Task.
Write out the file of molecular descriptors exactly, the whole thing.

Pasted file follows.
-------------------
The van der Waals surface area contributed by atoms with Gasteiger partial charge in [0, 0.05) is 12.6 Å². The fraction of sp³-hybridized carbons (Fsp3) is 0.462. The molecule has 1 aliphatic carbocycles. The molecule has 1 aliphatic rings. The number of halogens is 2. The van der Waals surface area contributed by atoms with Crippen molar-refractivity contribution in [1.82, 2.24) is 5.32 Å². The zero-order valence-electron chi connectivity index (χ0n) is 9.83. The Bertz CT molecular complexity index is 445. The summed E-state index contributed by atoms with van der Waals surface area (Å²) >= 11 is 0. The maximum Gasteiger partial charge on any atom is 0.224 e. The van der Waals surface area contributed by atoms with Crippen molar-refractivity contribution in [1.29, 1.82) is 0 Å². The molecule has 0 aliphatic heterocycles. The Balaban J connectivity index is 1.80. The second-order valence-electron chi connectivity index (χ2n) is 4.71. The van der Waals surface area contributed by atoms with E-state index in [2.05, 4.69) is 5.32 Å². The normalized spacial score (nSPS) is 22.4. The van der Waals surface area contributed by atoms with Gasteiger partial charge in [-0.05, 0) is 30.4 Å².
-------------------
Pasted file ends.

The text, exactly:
The van der Waals surface area contributed by atoms with Gasteiger partial charge in [0, 0.05) is 12.6 Å². The fraction of sp³-hybridized carbons (Fsp3) is 0.462. The molecule has 1 aliphatic carbocycles. The molecule has 1 aliphatic rings. The number of halogens is 2. The van der Waals surface area contributed by atoms with Crippen molar-refractivity contribution in [1.82, 2.24) is 5.32 Å². The zero-order valence-electron chi connectivity index (χ0n) is 9.83. The Bertz CT molecular complexity index is 445. The summed E-state index contributed by atoms with van der Waals surface area (Å²) >= 11 is 0. The maximum Gasteiger partial charge on any atom is 0.224 e. The van der Waals surface area contributed by atoms with Crippen molar-refractivity contribution in [1.29, 1.82) is 0 Å². The molecule has 0 aliphatic heterocycles. The Balaban J connectivity index is 1.80. The second-order valence-electron chi connectivity index (χ2n) is 4.71. The van der Waals surface area contributed by atoms with E-state index in [2.05, 4.69) is 5.32 Å². The normalized spacial score (nSPS) is 22.4. The van der Waals surface area contributed by atoms with Gasteiger partial charge in [-0.05, 0) is 30.4 Å².